Apollo Global Management LLC said Monday it was planning an initial public offering that could raise up to $500 million, in the latest move by a private equity firm to go public.
Apollo's debut has been on hold for a long time. The buyout shop had initially planned to go public in April 2008, but delayed the IPO because of the financial crisis.
Rival KKR & Co. LP, the parent company of Kohlberg Kravis Roberts, listed on the New York Stock Exchange last July; it had also delayed its deal because of the financial crisis. KKR shares are up nearly 60 percent since then.
Blackstone Group LP raised $4.1 billion in its IPO in June 2007, with shares selling for an initial price of $31 each. That deal opened the door for private equity firms seeking public offerings. But Blackstone quickly fell out of favor with investors, giving pause to others who wanted to follow. The stock traded at $17 on Monday.
The IPO market has improved for private equity firms. Apollo and other firms are having an easier time selling their companies back to the public this year as the economy recovers. While nearly half of such companies last year priced below the ranges underwriting banks had set, analysts say three blockbuster IPOs this year have helped improve prospects for other private-equity backed deals.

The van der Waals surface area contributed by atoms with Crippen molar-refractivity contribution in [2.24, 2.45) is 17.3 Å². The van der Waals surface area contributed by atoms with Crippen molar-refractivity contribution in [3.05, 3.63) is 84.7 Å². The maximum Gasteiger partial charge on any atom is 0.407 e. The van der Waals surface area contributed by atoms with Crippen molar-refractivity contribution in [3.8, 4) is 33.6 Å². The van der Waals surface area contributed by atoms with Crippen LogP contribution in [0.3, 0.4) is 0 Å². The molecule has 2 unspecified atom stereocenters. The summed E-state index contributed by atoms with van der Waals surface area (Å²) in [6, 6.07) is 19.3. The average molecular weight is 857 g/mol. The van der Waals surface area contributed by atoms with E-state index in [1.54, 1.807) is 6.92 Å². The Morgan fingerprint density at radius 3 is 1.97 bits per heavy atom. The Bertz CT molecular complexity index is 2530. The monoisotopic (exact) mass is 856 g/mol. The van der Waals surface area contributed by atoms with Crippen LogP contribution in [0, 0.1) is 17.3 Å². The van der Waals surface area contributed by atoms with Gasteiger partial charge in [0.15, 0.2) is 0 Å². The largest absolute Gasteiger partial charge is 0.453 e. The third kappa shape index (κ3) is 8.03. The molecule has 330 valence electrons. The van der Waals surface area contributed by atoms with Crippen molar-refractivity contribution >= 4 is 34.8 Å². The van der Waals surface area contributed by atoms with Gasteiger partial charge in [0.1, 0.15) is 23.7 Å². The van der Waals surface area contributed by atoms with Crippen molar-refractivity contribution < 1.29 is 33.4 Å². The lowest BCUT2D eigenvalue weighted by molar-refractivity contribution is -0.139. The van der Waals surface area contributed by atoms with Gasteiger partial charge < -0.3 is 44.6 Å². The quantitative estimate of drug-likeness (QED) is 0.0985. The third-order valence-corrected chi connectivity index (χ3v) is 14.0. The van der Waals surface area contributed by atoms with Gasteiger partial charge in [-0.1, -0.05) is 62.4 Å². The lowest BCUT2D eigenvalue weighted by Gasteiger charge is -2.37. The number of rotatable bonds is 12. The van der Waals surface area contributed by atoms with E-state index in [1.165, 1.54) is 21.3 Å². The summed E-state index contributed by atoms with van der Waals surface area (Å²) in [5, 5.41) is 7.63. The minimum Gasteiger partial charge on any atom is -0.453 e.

Hospital operator HCA Holdings Inc. raised $3.79 billion this month, the most ever by a company taken public in the U.S. by a private equity firm. That deal topped the previous records set earlier this year by consumer ratings company Nielsen Holdings NV, which raised $1.9 billion in a January IPO, and pipeline operator Kinder Morgan Inc., which raised $2.86 billion in February.
Apollo said it and its stockholders plan to sell 26.3 million shares for $17 to $19 each _ 18 million from Apollo and 8.3 million from stockholders. The company will sell 3.9 million extra shares if there is high demand for the stock.
The firm says it expects its own proceeds from the IPO to be about $296.6 million after expenses if shares price at $18, which it will use for general corporate purposes.
Apollo will not receive proceeds from stockholders' sales. The company said none of its management or employees is selling their stock in the IPO.
The company expects to list the shares on the New York Stock Exchange under the symbol "APO." Scott Sweet, an IPO analyst who owns IPO Boutique, said he expected Apollo's stock to debut on March 30.